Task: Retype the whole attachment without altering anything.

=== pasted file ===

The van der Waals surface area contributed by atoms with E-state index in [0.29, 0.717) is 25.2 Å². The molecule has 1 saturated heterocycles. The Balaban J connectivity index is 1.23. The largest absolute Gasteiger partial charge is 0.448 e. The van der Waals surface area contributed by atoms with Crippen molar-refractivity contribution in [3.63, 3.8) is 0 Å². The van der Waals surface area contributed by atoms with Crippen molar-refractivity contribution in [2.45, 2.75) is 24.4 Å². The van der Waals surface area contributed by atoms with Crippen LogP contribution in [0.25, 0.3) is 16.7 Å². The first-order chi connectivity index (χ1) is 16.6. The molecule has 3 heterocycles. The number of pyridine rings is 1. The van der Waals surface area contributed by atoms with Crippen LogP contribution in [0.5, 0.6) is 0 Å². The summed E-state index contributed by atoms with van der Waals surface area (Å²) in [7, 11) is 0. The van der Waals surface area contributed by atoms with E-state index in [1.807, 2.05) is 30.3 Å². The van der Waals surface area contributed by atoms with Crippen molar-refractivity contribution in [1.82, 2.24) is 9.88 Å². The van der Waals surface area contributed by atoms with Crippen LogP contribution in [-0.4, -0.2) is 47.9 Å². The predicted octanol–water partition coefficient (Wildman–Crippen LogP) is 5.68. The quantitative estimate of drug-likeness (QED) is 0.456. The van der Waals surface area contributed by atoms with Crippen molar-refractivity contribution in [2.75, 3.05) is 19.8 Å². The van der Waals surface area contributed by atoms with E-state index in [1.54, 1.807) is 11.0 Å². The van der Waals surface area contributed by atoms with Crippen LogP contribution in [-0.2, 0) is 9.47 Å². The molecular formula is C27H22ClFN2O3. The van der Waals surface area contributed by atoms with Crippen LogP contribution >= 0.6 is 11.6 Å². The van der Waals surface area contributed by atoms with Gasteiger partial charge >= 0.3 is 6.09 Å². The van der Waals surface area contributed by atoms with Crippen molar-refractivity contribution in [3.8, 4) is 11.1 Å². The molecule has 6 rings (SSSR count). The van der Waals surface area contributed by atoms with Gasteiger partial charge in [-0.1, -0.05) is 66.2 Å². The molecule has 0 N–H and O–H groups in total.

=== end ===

The van der Waals surface area contributed by atoms with E-state index in [0.29, 0.717) is 25.2 Å². The molecule has 1 saturated heterocycles. The Balaban J connectivity index is 1.23. The largest absolute Gasteiger partial charge is 0.448 e. The van der Waals surface area contributed by atoms with Crippen molar-refractivity contribution in [3.63, 3.8) is 0 Å². The van der Waals surface area contributed by atoms with Crippen molar-refractivity contribution in [2.45, 2.75) is 24.4 Å². The van der Waals surface area contributed by atoms with Crippen LogP contribution in [0.25, 0.3) is 16.7 Å². The first-order chi connectivity index (χ1) is 16.6. The molecule has 3 heterocycles. The number of pyridine rings is 1. The van der Waals surface area contributed by atoms with Crippen LogP contribution in [0.5, 0.6) is 0 Å². The summed E-state index contributed by atoms with van der Waals surface area (Å²) in [7, 11) is 0. The van der Waals surface area contributed by atoms with E-state index in [1.807, 2.05) is 30.3 Å². The van der Waals surface area contributed by atoms with Crippen molar-refractivity contribution in [1.82, 2.24) is 9.88 Å². The van der Waals surface area contributed by atoms with Crippen LogP contribution in [-0.4, -0.2) is 47.9 Å². The predicted octanol–water partition coefficient (Wildman–Crippen LogP) is 5.68. The quantitative estimate of drug-likeness (QED) is 0.456. The van der Waals surface area contributed by atoms with Crippen molar-refractivity contribution in [2.75, 3.05) is 19.8 Å². The van der Waals surface area contributed by atoms with E-state index in [1.54, 1.807) is 11.0 Å². The van der Waals surface area contributed by atoms with Crippen LogP contribution in [-0.2, 0) is 9.47 Å². The molecular formula is C27H22ClFN2O3. The van der Waals surface area contributed by atoms with Crippen LogP contribution >= 0.6 is 11.6 Å². The van der Waals surface area contributed by atoms with Gasteiger partial charge >= 0.3 is 6.09 Å². The van der Waals surface area contributed by atoms with Crippen molar-refractivity contribution in [3.8, 4) is 11.1 Å². The molecule has 6 rings (SSSR count). The van der Waals surface area contributed by atoms with Gasteiger partial charge in [-0.1, -0.05) is 66.2 Å². The molecule has 0 N–H and O–H groups in total.